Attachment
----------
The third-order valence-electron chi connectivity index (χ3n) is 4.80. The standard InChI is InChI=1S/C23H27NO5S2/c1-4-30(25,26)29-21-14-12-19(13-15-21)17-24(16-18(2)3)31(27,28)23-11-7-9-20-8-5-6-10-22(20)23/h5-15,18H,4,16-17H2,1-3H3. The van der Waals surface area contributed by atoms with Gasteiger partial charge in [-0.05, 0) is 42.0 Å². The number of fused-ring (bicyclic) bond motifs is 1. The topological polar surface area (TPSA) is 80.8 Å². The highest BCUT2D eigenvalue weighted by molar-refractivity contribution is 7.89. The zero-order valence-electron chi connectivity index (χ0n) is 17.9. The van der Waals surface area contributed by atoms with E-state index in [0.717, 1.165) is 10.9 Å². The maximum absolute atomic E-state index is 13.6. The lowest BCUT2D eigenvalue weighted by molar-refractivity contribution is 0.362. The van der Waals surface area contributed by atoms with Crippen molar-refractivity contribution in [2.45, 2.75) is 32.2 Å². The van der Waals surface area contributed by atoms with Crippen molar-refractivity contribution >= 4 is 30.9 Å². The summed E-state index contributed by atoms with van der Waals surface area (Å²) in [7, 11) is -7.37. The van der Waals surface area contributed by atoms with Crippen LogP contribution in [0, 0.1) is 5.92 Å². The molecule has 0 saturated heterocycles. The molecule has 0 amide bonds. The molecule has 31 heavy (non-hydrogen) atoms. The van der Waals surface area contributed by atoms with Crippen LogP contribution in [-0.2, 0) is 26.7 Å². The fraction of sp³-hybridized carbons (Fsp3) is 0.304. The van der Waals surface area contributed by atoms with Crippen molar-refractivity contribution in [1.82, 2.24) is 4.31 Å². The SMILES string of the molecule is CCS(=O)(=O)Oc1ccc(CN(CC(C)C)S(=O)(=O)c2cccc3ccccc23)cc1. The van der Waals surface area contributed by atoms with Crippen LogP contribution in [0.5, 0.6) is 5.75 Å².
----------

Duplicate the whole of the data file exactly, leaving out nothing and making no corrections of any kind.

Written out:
The third-order valence-electron chi connectivity index (χ3n) is 4.80. The standard InChI is InChI=1S/C23H27NO5S2/c1-4-30(25,26)29-21-14-12-19(13-15-21)17-24(16-18(2)3)31(27,28)23-11-7-9-20-8-5-6-10-22(20)23/h5-15,18H,4,16-17H2,1-3H3. The van der Waals surface area contributed by atoms with Gasteiger partial charge in [-0.05, 0) is 42.0 Å². The number of fused-ring (bicyclic) bond motifs is 1. The topological polar surface area (TPSA) is 80.8 Å². The highest BCUT2D eigenvalue weighted by molar-refractivity contribution is 7.89. The zero-order valence-electron chi connectivity index (χ0n) is 17.9. The van der Waals surface area contributed by atoms with E-state index in [0.717, 1.165) is 10.9 Å². The maximum absolute atomic E-state index is 13.6. The lowest BCUT2D eigenvalue weighted by molar-refractivity contribution is 0.362. The van der Waals surface area contributed by atoms with Crippen molar-refractivity contribution in [2.45, 2.75) is 32.2 Å². The van der Waals surface area contributed by atoms with Crippen molar-refractivity contribution >= 4 is 30.9 Å². The summed E-state index contributed by atoms with van der Waals surface area (Å²) in [7, 11) is -7.37. The van der Waals surface area contributed by atoms with Crippen LogP contribution in [0, 0.1) is 5.92 Å². The molecule has 0 saturated heterocycles. The molecule has 0 amide bonds. The molecule has 31 heavy (non-hydrogen) atoms. The van der Waals surface area contributed by atoms with Crippen LogP contribution in [-0.2, 0) is 26.7 Å². The fraction of sp³-hybridized carbons (Fsp3) is 0.304. The van der Waals surface area contributed by atoms with Crippen molar-refractivity contribution in [1.82, 2.24) is 4.31 Å². The SMILES string of the molecule is CCS(=O)(=O)Oc1ccc(CN(CC(C)C)S(=O)(=O)c2cccc3ccccc23)cc1. The van der Waals surface area contributed by atoms with Crippen LogP contribution in [0.5, 0.6) is 5.75 Å².